“Making Love With the Land” by Joshua Whitehead (University of Minnesota Press) — Whitehead is an Oji-nehiyaw, Two-Spirit member of Peguis First Nation (Treaty 1) in Canada. After his award-winning novel “Johnny Appleseed” and a poetry collection, he turns in his first non-fiction to a new form of storytelling he calls “biostory.” His prose, described by his publisher as “evocative, sensual, unabashedly queer and visceral, raw and autobiographical,” is about an Indigenous body in pain, coping with trauma.

“Tales From the Minnesota Sports Beat: A Lifetime on Deadline” by Patrick Reusse with Chip Scoggins, foreword by Dan Barreiro (Minnesota Historical Society Press) — Memories and stories from more than half a century of writing, reporting and ranting by the Minneapolis Star Tribune senior columnist (and former Pioneer Press reporter), who began sports writing in 1965 and is still going strong.

“Healthcare Upside Down” by Henry Buchwald (Springer Medical Publisher) — Subtitled “A Critical Examination of Policy and Practice,” Dr. Buchwald’s book is based on half a century of experience in the field of medicine. A professor of surgery and biomedical engineering and the Owen H. and Sarah Davidson Wangensteen chair in experimental surgery emeritus at the University of Minnesota, Buchwald writes of how the American healthcare system has become big business, deliberately altering the doctor-patient relationship that once placed the patient’s well-being as its primary goal, to one of provider-client, a business model. In his book he offers a look at this expensive, impersonal healthcare system and offers potential solutions.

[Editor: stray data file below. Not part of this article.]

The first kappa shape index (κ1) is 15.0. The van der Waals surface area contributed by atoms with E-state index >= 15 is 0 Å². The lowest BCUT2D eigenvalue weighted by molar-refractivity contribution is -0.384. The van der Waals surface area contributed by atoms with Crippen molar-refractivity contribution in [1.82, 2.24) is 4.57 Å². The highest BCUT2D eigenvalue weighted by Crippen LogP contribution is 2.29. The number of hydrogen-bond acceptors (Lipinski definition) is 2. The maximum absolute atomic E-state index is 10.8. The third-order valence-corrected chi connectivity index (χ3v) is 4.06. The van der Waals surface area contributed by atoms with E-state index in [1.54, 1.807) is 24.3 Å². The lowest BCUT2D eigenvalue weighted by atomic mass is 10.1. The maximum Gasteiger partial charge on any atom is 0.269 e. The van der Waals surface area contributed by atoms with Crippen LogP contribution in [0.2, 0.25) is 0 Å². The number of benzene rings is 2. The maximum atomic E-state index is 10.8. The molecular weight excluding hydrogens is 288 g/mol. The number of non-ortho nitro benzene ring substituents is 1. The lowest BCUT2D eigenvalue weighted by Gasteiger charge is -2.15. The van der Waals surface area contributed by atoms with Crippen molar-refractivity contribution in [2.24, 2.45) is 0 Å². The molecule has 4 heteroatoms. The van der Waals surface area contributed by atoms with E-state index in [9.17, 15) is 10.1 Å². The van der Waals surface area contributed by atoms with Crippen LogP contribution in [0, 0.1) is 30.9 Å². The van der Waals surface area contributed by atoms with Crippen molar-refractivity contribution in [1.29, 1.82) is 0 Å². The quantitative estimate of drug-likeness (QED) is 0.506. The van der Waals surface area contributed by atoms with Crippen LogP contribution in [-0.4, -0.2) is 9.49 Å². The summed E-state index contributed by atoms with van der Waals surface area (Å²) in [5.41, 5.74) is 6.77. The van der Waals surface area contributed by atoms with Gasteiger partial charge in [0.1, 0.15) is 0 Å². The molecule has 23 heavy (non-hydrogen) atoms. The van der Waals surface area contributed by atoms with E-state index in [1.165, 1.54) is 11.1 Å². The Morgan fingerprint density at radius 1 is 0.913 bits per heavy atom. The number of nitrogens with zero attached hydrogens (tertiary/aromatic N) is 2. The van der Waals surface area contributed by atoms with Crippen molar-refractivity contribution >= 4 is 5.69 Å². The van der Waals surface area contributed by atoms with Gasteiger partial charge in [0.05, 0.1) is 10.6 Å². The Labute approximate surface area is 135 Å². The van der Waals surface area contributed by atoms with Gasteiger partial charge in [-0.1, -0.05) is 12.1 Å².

“Righteous Prey: A Lucas Davenport and Virgil Flowers Novel” by John Sandford (Penguin Random House) — Sandford melds his Davenport and Flowers series in the 32nd Davenport book, in which the partners are up against a powerful group with an eye on vengeance. The Five are believed to be made up of vigilante killers who are bored and very rich. They take out the worst of society — rapists, murderers, and thieves — then use their unlimited resources to offset the damage done by those who they’ve killed. After a woman is murdered in the Twin Cities, Flowers and Davenport have their hands full — the killings are smart and carefully choreographed, and the Five are untraceable.

“Sinister Graves” by Marcie R. Rendon (Soho Crime) — One of the most anticipated thrillers of the season is third in Rendon’s Cash Blackbear Mystery series. Rendon, a member of the White Earth Nation, sets her story in 1970s Minnesota, where 19-year-old Ojibwe Cash must uncover the truth behind the disappearances of Indigenous women.

Floodwaters in the Red River Valley send the body of an unidentified Native woman into the town of Ada. The only evidence recovered is a torn piece of paper inside her bra: a hymn written in English and Ojibwe. Blackbear knows the hymn will lead her somewhere she hasn’t been in more than a decade: the White Earth Reservation. When Cash happens upon two small graves in the yard of a rural “speak-in-tongues-kinda church” she is pulled into the lives of the pastor and his wife while yet another Native woman turns up dead and her newborn is nowhere to be found.

“The Zero Night” by Brian Freeman (Blackstone Publishing) — The prolific Freeman delivers what fans have been waiting for — a new Jonathan Stride psychological thriller. In his 11th adventure, Stride has been on leave from the Duluth police after nearly dying of a gunshot wound. He’s called back by his partner, Maggie Bei, about a suspicious abduction involving a local lawyer, Gavin Webster, who says he paid $100,000 in ransom money to the men who kidnapped his wife. Gavin claims to be desperate to find her, but Stride discovers that the lawyer had plenty of motive to be the mastermind behind the crime. Stride’s wife, Serena, draws her gun on a fellow cop and is kicked off the Webster case.

This novel’s publication date is Nov. 1, but Freeman is doing a pre-pub appearance at 4:30 p.m. Wednesday, Oct. 12, at Totally Criminal Cocktail Hour, Zephyr Theatre, 601 N. Main St., Stillwater, presented by Valley Bookseller. $10. Go to: valleybookseller.com/event/totally-criminal-cocktail-hour-brian-freeman